Just popping in to let you know that Baby F was born on Weds night and that mom and baby are both doing well!! I’ve left them sleeping in the bedroom while I’ve snuck in here to check emails and post a quick update.
You’ll have to forgive me if I sound a little tired under the circumstances. Here’s a shortish version of what happened.
On Tuesday night we attended our last antenatal class and just in time as it turns out because L went in to labour on Wednesday. Not that she knew it was labour to start off with. She’d had tea with her sister-in-law and (very cute) niece in the morning and then gone off with her mom for some shopping in the afternoon. Except that they’d barely reached the mall and bought one item when she felt decidedly not well and they had to come back. When I saw her at home she looked pretty grim and she was worrying about the pain that she was having and thought that something might be wrong with the baby.
Now you might think that as a gynaecologist L would recognise labour pains when she was having them! But apparently they felt like nothing she had experienced before (other than very sharp period pains). She lay down for a while to count fetal movements and when she couldn’t feel any, it was off to the hospital for a CTG to measure the baby’s heartbeat.
We didn’t pack a bag of course since we didn’t think this was labour. But on the way to the hospital I was half-joking to L that she should practise her J-breathing and do some toning to ease the pain. After all, L’s due-date was about three weeks’ away. This wasn’t labour. This was some worrying other pain that might be threatening to the baby’s life. We made our way up to the second floor, explained our situation and they ushered us to a room and connected L up to a CTG-machine. I’d brought along a book and some grapes and straight away Baby F’s heartbeat came through loud and strong. She was peaking at around 170 beats a minute but when I started making some “Om” sounds to L’s belly (softly in case the gynae walked in and found us getting all New-Agey) Baby F seemed to fall asleep.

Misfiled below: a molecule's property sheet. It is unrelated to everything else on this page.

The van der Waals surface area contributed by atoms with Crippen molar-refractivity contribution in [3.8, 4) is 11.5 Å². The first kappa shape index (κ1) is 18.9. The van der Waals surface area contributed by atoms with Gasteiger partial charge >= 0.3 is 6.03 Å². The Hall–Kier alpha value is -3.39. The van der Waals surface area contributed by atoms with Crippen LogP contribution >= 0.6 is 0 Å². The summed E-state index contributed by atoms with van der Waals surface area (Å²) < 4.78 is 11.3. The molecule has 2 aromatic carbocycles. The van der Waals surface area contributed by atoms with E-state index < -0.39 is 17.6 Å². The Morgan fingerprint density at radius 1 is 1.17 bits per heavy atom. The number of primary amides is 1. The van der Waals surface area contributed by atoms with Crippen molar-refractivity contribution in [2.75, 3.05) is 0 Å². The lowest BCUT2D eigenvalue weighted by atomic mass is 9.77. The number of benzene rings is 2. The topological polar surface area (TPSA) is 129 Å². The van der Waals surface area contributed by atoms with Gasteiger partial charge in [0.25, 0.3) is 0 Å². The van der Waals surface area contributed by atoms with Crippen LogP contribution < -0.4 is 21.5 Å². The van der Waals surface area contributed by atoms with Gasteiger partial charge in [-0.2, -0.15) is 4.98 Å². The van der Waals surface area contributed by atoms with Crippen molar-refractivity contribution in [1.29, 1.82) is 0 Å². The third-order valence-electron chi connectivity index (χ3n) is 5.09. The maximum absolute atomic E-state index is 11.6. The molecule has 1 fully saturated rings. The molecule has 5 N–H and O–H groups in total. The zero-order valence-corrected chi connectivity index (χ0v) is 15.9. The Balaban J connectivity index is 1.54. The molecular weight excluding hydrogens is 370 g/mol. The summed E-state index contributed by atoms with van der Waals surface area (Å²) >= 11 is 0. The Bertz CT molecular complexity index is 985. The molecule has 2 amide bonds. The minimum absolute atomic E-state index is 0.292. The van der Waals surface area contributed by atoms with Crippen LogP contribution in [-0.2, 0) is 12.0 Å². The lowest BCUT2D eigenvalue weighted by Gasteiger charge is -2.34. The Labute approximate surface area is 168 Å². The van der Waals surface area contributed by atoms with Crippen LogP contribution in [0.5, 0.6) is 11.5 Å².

L’s gynae arrived in pretty good time and then things seemed to speed up. It was now after 5.30pm and yes, L was in labour and they would need to do a Caesar since Baby F was lying breech. Not only would they be doing a Caesar but they would be doing one in an hour-and-a-half’s time! I needed to quickly confirm L’s admission and then fetch her bags from home. Just thinking about it now, I’m amazed at the irony of these things. That last month seems to drag on for an eternity of uncomfortable sleeps and worries and then it’s all-systems-go in 90 minutes. My poor brain couldn’t quite cope with the adjustment.
Walking through the parking lot I called my mom and managed to say, between swallowing back tears, “We’re at the hospital. No, the baby is fine. But L … is … going … to … have … a Caesar … at … 7pm.”
Then I rushed home, trying no to rush at the same time that I was rushing, fetched L’s bag and sundry items and rushed back. And promptly managed to get the boom in the parking lot to land on the windshield of the car. It was crazy. These things have a sensor to prevent exactly this thing from happening. But perhaps it sensed my panic and I hesitated for too long. Fortunately it bounced off and there was no damage to the car (or the boom). But as I parked the car and carried the bags through the door, the security guard put a restraining hand on my arm and wanted me to leave my details with Security.
“My wife is about to have an emergency Caesar,” I said quite reasonably, politely postponing his request for a chat with security. All the while imagining that of course this was my fault and that I would have to pay a fortune for what had just happened at the one moment that was the least convenient for it to happen. And then also thinking how strange to be saying the words “my wife” as well “emergency Caesar” in the same sentence. And anyway, ‘emergency Caesar’ is probably a bit of an exaggeration, I thought. It’s not exactly an emergency, is it? We’re not talking life and death are we?
But there was no time for rationalisations since I was already back in the ward and putting on sterilised clothes and trying to reassure L that everything was fine and not panic myself. And of course failing miserably at the not-panicking bit since as soon as I saw the anaesthetist and noticed that he was wearing a wedding ring, I looked down at my own left hand and noticed that there was no wedding ring. Where was my ring? In the dustbin were I’d just thrown the paper towels that I’d dried my hands with?
But I managed to calm down, smile reassuringly to L and tell her (correctly as it happened) that my ring must be at home and then take up my position next to L on the right side of the blood-brain barrier.
(To be continued)